I was chatting with my grandmother this morning, and somehow we ended up talking about the traffic fatality study I posted about on Friday. I mentioned to her that according to the article, traffic fatalities (for 2011) were as low as they were in 1949.
We were discussing the reasons for this drop, and it occurred to me that over the very long term, improved medical care was quite possibly a big reason why we hadn’t quintupled the number of automotive related deaths when we quintupled the number of car (in 1949 we only had 17% of the cars we have now, and drove 14% of the miles). Simply put, an accident that would prove fatal in 1949 quite likely would not be fatal today, even with the same injuries. There are more hospitals, more first responders, and more technology available once you get to the hospital.
This shift in medicine comes up fairly frequently in a variety of statistics that get thrown out there. It is always worth noting that sometimes improving some metrics will naturally make others worse.
For example, a recent study showed that life expectancy for the average person worldwide is going up, but that some of those gains in life expectancy are offset by increased years of disability. Now in some cases, those two things are related….if we can treat disabling condition but not cure it, your life expectancy will go up even as your years living disable go up.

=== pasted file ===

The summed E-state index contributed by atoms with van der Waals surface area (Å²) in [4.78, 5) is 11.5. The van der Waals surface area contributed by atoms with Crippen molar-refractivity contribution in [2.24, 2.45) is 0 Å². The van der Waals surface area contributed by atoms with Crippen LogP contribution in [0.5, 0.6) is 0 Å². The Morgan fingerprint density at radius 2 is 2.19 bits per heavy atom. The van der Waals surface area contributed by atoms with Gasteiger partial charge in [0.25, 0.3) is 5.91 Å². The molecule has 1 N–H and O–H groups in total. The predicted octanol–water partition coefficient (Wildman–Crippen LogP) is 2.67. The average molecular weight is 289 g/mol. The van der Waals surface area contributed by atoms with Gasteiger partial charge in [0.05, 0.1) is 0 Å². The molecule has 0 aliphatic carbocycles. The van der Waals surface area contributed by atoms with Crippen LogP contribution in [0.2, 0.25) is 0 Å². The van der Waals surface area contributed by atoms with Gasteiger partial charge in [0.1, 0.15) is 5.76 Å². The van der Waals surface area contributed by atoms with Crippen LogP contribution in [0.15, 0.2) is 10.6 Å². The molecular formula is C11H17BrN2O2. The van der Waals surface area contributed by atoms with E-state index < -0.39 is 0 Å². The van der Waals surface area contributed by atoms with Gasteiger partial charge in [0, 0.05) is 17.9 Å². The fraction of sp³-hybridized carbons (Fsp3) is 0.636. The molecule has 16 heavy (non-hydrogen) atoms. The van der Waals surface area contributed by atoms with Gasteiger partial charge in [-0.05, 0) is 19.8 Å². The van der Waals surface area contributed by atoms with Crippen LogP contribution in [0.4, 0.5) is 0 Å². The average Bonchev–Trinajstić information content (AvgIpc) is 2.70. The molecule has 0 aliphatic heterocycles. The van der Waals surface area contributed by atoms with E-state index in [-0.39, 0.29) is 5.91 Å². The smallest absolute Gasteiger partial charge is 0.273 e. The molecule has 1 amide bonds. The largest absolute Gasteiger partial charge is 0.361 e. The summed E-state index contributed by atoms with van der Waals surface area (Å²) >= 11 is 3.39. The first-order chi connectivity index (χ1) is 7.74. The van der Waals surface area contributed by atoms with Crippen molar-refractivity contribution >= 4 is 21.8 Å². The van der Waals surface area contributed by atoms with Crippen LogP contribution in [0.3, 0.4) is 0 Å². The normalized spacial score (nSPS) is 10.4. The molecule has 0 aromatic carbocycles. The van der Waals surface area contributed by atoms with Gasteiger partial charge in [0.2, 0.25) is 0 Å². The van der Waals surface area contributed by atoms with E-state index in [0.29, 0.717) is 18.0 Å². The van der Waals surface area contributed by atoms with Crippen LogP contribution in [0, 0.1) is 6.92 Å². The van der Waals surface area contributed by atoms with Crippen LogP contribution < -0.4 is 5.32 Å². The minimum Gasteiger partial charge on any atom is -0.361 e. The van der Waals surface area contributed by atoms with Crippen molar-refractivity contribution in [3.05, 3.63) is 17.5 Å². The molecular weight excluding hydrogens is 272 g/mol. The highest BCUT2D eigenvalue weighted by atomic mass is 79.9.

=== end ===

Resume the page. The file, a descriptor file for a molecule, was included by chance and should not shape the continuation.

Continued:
Another example is the number of disabled veterans we have coming back from the Iraq/Afghanistan wars. More vets are returning with physical and mental disabilities, in part because the injuries they sustained would have been lethal in previous generations.
I’m curious if improved health care has had a long term effect on gun deaths. It strikes me that since most of them are suicides, it is likely advances in medical technology may not help as much, as they would probably maintain a fairly constant level of fatality from the get go.
While we’re on the topic of gun fatalities, Bloomberg News put together a chart that projected that gun fatalities will surpass automotive deaths by 2015.
From the looks of this chart, they didn’t base their trends on anything prior to 2008. I’m somehow doubting this is really going to play out the way they claim, especially since 2012 showed an increase.
Someone get Nate Silver on this.